Citing and referencing

New students can sometimes become very anxious about citing and referencing, what it all means and how to get help. The Library has a number of resources and people to help you, so don’t worry and start reading!...... By Cassandra Freeman

Following the right path

It’s never ok to try and pass someone else’s work off as your own, like copying and pasting text from a random page on the internet into your essay and claiming you wrote it. This will be viewed as plagiarism. Your unit guide will state you need to cite and reference all of the ideas and theories you have used to write your assignment tasks.

Academic Integrity

Monash University has very strict guidelines and policies about the expectations they place on their students and staff when it comes to acknowledging the work of others in your written research. So make sure you spend some time working through the Monash Academic Integrity online modules to ensure you understand.

How do I know if I am doing it the right way? 

Most new students to university have had some experience of having to create a reference list at the end of an essay or report but are not familiar with the extensive rules required when citing and referencing. The further you go in your studies the better you will become at academic writing and being able to incorporate thoughts and ideas of other academic writers with your own ideas and arguments.

  • Each time you refer to a theory you have read about or mention a study that perhaps supports your idea or argument, you must include abbreviated information about who wrote it and where and when. This is called a citation. 
  • A full reference list or bibliography is included at the end which gives the complete details of the author and title of the work and year. 
  • Citing and referencing can show how widely you have read and researched your topic and enables anyone reading your paper to find the actual authors and studies you have cited.
Feeling confused and mystified about what it all means? Then you should definitely complete the Library Demystifying Citing and Referencing online tutorial.

Your unit guide will also state you will need to follow a particular style of citing and referencing.

What’s your style?

So you go to get citing and referencing help from a Librarian or Learning Skills adviser at the Research and Learning point at your campus library and they ask you, “So what is your style?” You think street style maybe? Skater? Prepster?

More like Chicago, APA, or Harvard. Depending on the faculty you are studying in, you will be required to follow the rules of a certain style when citing and referencing. The Monash Citing and Referencing Library Guide will help you to find your faculty style and examples of how citations and reference lists should look.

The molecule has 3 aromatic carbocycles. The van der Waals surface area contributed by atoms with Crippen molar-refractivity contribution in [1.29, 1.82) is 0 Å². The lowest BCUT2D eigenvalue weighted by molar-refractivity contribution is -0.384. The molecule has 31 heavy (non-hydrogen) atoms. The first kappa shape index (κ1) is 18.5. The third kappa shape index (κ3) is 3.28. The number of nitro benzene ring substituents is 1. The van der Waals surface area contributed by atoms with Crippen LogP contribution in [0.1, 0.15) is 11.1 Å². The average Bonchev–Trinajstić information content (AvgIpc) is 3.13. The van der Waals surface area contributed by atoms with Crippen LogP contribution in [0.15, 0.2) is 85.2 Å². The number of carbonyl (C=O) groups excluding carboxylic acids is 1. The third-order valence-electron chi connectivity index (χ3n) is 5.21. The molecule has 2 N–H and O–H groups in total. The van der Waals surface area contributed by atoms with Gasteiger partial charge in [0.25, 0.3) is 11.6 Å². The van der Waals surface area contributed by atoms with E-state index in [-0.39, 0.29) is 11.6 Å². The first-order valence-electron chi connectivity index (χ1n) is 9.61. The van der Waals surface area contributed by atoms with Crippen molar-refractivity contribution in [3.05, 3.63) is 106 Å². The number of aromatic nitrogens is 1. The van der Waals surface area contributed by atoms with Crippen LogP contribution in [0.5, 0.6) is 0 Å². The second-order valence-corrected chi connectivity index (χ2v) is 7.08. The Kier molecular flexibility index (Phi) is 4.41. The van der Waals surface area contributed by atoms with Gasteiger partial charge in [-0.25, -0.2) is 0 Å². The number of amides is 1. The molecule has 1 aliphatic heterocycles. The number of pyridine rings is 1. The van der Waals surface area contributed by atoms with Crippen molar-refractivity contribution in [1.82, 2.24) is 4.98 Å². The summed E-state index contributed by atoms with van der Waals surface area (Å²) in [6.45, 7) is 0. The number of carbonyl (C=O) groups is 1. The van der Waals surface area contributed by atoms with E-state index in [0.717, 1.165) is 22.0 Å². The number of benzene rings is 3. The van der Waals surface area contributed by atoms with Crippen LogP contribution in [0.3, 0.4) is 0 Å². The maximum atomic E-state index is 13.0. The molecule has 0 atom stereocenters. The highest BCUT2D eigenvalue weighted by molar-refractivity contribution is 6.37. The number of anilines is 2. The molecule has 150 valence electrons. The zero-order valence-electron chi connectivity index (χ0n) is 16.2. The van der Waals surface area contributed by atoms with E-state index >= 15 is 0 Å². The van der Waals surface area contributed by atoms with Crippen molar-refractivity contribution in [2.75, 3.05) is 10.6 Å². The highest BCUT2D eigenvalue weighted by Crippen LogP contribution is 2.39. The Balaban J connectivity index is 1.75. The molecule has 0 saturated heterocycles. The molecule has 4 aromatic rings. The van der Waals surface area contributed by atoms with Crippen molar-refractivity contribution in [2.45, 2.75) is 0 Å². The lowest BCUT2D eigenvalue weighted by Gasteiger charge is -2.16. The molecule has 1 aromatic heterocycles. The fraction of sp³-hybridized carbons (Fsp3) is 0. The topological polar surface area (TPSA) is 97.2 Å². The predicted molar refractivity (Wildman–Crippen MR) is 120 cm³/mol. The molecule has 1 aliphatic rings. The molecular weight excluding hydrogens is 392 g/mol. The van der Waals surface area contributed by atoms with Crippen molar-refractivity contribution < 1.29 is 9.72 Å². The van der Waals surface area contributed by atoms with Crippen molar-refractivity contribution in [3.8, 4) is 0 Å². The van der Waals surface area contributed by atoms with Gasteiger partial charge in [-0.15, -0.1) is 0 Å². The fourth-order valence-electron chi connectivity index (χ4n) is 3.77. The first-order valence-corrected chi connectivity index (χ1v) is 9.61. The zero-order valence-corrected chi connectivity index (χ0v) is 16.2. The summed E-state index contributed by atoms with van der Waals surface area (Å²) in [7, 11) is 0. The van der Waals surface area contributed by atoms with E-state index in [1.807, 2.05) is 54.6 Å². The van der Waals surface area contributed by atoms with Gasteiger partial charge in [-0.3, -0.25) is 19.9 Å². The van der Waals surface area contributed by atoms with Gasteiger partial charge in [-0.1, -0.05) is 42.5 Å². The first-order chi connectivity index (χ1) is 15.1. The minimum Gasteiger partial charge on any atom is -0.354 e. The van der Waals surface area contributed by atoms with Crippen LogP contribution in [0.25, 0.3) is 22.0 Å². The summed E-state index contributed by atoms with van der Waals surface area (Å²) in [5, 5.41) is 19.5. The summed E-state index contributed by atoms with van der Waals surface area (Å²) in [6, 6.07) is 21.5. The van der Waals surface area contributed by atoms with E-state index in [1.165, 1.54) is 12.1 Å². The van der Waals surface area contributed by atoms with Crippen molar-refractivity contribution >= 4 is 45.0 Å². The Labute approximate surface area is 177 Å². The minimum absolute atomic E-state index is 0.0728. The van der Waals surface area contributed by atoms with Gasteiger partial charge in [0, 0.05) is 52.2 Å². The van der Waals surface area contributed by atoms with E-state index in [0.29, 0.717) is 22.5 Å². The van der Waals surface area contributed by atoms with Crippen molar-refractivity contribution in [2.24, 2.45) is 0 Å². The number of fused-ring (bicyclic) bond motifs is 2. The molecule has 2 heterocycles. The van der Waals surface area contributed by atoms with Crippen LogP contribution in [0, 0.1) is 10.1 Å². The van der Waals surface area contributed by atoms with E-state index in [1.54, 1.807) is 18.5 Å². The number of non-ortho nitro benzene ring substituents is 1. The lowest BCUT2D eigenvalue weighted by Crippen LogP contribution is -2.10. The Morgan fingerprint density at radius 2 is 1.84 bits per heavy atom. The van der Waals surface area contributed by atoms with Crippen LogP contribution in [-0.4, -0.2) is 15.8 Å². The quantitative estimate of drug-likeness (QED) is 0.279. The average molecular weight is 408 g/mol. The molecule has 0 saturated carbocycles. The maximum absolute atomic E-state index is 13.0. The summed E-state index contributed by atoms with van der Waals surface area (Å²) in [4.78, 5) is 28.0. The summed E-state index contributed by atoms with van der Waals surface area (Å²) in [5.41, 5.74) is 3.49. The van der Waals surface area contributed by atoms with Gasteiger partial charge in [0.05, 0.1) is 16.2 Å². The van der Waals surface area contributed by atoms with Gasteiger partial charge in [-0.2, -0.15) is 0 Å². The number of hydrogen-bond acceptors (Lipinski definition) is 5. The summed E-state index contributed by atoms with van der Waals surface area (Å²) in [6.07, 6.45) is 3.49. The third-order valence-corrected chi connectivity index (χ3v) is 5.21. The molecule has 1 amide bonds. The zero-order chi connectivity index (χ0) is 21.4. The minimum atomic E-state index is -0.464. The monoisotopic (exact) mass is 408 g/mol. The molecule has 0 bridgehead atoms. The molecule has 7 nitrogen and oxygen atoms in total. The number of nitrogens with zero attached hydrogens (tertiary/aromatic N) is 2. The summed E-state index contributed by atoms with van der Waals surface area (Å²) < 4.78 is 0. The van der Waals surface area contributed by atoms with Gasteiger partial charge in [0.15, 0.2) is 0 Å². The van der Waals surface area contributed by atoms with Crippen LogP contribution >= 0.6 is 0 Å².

So remember to always follow the right path and you will never lose your way!

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19 January 2015

Learning about academic integrity

The Academic Integrity online tutorial is available to assist students in developing the knowledge and skills required for good academic practice...By Heidi Binghay

As a student, you need to learn and adhere to the ethical principles relating to your use of ideas, knowledge and information. 

The Academic Integrity interactive modules set is an important part of the implementation of the Student Academic Integrity Policy and Procedures at Monash.

You will appreciate how the concept of academic integrity is connected with the real world through case study examples. As an interactive online tutorial, you will THINK and DO rather than just read.

When you go through the modules, you will get:
  • an overview of the main principles of academic integrity;
  • ways to develop skills to ensure integrity in your academic work;
  • information on plagiarism, collusion and academic misconduct.

The Library encourages you to complete the online modules. Academic integrity is a set of skills you can take with you beyond university into your future employment and career.

You can access the online modules in the Library Resources block within Moodle and on the Library website.

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Welcome to the Monash University Library blog. Whether you are engaged in learning, teaching or research activities, the Library and its range of programs, activities and resources will contribute to your success. Here you will find useful information, ideas, tips and inspiration. Your comments on any of the articles are welcome.